Chris Fearne did not show up to watch his leadership rival Robert Abela take the oath of office as Malta's next prime minister.
In a highly-unusual move, the deputy prime minister was absent from the ceremony at Valletta Palace, sources in the room have confirmed.
He arrived at the Auberge de Castille after the ceremony was over, and walked in, to applause from the crowd gathered outside.
It comes amid increasing speculation about the health minister's political future, days after he was defeated in the race to become Labour leader.
He has also not been taking phone calls from his party colleagues.
Speaking after being sworn in as prime minister, Dr Abela reiterated his full confidence in Chris Fearne and said he had no intention of asking him to resign as his deputy.
"Absolutely not," he said when asked if he expected Mr Fearne to quit. "I always said I was ready to work with Chris Fearne and I stand by that. I spoke to him earlier on and will see him later."
He also kept his cards close to his chest when asked what his immediate priorities are prime minister were.
Several Labour MPs told Times of Malta that they could not get through to Mr Fearne on Monday and were hearing rumours that he intended to take a step back from frontline politics.
Mr Fearne sent his driver to the health ministry on Monday morning to collect his personal belongings, further fuelling that speculation.
One Labour MP said that Mr Fearne’s staff are worried about their future.
“His staff is saying that he is leaving and that they’re feeling lost,” the MP said.
Mr Fearne said he had no comment to make at this stage. A member of his inner circle however downplayed talk of him leaving.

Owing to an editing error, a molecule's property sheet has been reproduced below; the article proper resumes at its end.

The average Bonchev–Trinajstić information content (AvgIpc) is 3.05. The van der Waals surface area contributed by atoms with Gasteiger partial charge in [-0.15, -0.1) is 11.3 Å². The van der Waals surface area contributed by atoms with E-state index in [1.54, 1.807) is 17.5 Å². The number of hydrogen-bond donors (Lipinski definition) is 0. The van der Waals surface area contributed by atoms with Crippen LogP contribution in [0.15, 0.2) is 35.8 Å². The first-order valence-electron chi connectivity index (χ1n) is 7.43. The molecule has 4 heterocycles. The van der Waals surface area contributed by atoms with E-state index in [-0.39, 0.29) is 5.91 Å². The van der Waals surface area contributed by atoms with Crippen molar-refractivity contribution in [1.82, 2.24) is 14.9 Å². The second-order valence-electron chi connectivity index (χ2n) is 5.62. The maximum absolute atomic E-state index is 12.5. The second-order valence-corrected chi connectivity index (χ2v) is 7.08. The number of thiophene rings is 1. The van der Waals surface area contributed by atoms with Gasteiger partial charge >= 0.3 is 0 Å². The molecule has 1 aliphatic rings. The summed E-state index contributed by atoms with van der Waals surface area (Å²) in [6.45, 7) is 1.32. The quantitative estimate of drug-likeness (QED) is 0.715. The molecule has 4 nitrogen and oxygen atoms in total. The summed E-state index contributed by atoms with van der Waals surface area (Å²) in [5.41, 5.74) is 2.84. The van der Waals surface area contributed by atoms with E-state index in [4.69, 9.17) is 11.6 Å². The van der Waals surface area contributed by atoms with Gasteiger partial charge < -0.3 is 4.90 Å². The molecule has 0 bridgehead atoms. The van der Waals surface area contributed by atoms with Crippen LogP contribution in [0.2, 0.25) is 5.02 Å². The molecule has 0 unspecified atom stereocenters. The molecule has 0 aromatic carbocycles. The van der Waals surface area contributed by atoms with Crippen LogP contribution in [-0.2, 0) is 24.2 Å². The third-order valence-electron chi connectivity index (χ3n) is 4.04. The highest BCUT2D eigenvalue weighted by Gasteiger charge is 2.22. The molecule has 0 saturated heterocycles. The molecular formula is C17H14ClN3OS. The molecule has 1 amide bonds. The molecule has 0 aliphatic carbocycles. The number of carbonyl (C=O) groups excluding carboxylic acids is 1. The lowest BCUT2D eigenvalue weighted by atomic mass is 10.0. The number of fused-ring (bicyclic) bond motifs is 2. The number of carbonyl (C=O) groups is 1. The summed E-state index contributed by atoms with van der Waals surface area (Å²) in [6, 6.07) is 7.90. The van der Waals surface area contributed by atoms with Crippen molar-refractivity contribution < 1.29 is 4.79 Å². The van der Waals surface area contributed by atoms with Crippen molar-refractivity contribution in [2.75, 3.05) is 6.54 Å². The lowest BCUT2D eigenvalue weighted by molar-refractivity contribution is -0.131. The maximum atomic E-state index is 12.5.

“Clearing out his office is just the right thing to do, given that the new leader must appoint a new cabinet. Every minister should do it,” they said. “I don’t think Chris has decided what he wants to do yet.”
Dr Abela, who will be sworn in as prime minister on Monday morning, is on the record saying that he considers Mr Fearne to be highly competent and would like to retain him as health minister.
Just last week, Mr Fearne said that he had closed the door on his surgical career once and for all.
A surgeon who was first elected in 2013 and became party deputy leader in 2017, Mr Fearne could only manage 42.1 per cent of the Labour Party leadership election on Saturday, despite internal polls showing he enjoyed a commanding lead for much of the campaign.
He was conspicuous by his absence during Dr Abela’s maiden speech to Labour Party supporters on Sunday and did not make a direct reference to the new leader in a concession note he posted that morning.
“I promise to remain loyal to the party and its values,” Mr Fearne wrote.
Dr Abela sought to preempt speculation about his rival’s absence on Sunday, saying that Mr Fearne had called him that morning to congratulate him.
But Mr Fearne’s no-show angered Labour Party activists.
“It’s not acceptable. He’s ended up looking like Simon Busuttil,” one senior government source said.
Dr Busuttil, a former Nationalist Party leader, had failed to make an appearance at the national vote counting hall in Naxxar in 2017 when his party lost the general election to Labour and conceded defeat through a televised statement, rather than the customary press conference.
Another Labour insider who had actively campaigned for Mr Fearne said that his campaign volunteers felt betrayed.
“The loss stings, but we are all part of the same party. He has not handled this well at all,” they noted.
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